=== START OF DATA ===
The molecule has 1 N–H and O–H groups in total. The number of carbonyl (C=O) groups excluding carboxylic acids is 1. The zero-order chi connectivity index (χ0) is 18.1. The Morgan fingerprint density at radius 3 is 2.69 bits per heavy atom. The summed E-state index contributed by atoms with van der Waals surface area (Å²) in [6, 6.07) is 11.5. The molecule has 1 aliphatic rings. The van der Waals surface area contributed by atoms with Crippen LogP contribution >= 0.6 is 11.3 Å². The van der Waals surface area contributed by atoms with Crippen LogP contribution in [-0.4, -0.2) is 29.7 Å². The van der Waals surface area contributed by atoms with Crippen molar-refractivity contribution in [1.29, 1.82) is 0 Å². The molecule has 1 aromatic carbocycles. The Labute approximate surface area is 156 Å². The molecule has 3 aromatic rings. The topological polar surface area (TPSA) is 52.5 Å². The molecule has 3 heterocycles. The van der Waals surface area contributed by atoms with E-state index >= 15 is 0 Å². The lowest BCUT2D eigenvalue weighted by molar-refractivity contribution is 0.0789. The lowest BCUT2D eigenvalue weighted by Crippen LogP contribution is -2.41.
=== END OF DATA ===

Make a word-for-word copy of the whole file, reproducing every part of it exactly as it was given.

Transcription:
The molecule has 1 N–H and O–H groups in total. The number of carbonyl (C=O) groups excluding carboxylic acids is 1. The zero-order chi connectivity index (χ0) is 18.1. The Morgan fingerprint density at radius 3 is 2.69 bits per heavy atom. The summed E-state index contributed by atoms with van der Waals surface area (Å²) in [6, 6.07) is 11.5. The molecule has 1 aliphatic rings. The van der Waals surface area contributed by atoms with Crippen LogP contribution >= 0.6 is 11.3 Å². The van der Waals surface area contributed by atoms with Crippen LogP contribution in [-0.4, -0.2) is 29.7 Å². The van der Waals surface area contributed by atoms with Crippen molar-refractivity contribution in [1.29, 1.82) is 0 Å². The molecule has 1 aromatic carbocycles. The Labute approximate surface area is 156 Å². The molecule has 3 aromatic rings. The topological polar surface area (TPSA) is 52.5 Å². The molecule has 3 heterocycles. The van der Waals surface area contributed by atoms with E-state index >= 15 is 0 Å². The lowest BCUT2D eigenvalue weighted by molar-refractivity contribution is 0.0789. The lowest BCUT2D eigenvalue weighted by Crippen LogP contribution is -2.41.